Wednesday’s celebration for Brandon’s first STEPP home took a political turn when a Brandon MLA defended a controversial bill.
Brandon East NDP MLA Drew Caldwell took a moment during the gathering to defend Bill 7, which recently came under fire in Brandon.
The bill — which would give municipalities the power to encourage or require developers to include affordable housing in new residential developments — recently received first reading in the legislature.
“That bill is going to pass, we are adamant and firm in providing a legal framework in this province mandating affordable and low-income housing,” Caldwell said.
“We do not, and are not, interested in creating low-income ghettos or high-income enclaves.”
Bill 7 was criticized earlier this month by city Coun. Jim McCrae (Meadows) who suggested the province was imposing rules that would discourage business in the province.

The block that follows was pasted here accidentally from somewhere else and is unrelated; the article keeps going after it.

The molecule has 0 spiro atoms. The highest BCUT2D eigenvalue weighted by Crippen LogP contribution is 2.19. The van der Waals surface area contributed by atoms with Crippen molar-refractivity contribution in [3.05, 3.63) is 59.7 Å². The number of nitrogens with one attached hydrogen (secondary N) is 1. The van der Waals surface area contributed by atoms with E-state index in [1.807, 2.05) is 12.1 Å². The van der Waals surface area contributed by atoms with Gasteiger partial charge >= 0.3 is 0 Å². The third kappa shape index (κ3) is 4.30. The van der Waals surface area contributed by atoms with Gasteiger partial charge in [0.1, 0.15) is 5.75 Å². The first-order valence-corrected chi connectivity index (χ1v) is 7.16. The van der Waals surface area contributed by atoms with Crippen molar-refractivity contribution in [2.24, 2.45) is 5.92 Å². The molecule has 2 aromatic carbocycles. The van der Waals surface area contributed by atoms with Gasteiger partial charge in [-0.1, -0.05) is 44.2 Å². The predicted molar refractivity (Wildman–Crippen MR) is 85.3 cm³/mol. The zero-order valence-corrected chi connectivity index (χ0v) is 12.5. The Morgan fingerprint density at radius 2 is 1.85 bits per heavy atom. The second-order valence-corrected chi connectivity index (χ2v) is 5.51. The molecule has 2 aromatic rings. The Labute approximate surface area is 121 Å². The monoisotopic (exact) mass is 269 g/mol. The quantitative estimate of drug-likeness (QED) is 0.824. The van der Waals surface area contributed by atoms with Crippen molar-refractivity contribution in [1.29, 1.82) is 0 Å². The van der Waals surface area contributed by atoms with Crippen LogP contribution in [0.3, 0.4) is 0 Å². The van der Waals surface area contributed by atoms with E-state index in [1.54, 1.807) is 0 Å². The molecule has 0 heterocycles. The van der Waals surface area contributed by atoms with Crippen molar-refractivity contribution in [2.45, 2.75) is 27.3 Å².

At its upcoming meeting on Monday, council will consider whether it will ask the province to withdraw the bill and renew consultations.
That would include consultations with Manitoba and Brandon developers.
J&G Homes president Jared Jacobson has also weighed in on Bill 7, questioning why it would be the private sector’s responsibility to provide affordable housing.
He, too, called for consultation with developers.
Mayor Shari Decter Hirst was quoted in a provincial press release as being in support of the bill.
Her use of “we” in her statement rankled McCrae, who objected to Decter Hirst speaking on behalf of the entire council.
Caldwell said the criticism prompted him to defend the bill and the NDP approach to affordable housing during Wednesday’s ceremony.
He said the province is a strong supporter of partners involved in creating affordable housing such as Renaissance Brandon, the Brandon Neighbourhood Renewal Corp. and the Canadian Mental Health Association.
“Our commitment, as long as we are in office, is to continue to invest in affordable housing in the city of Brandon,” Caldwell said.
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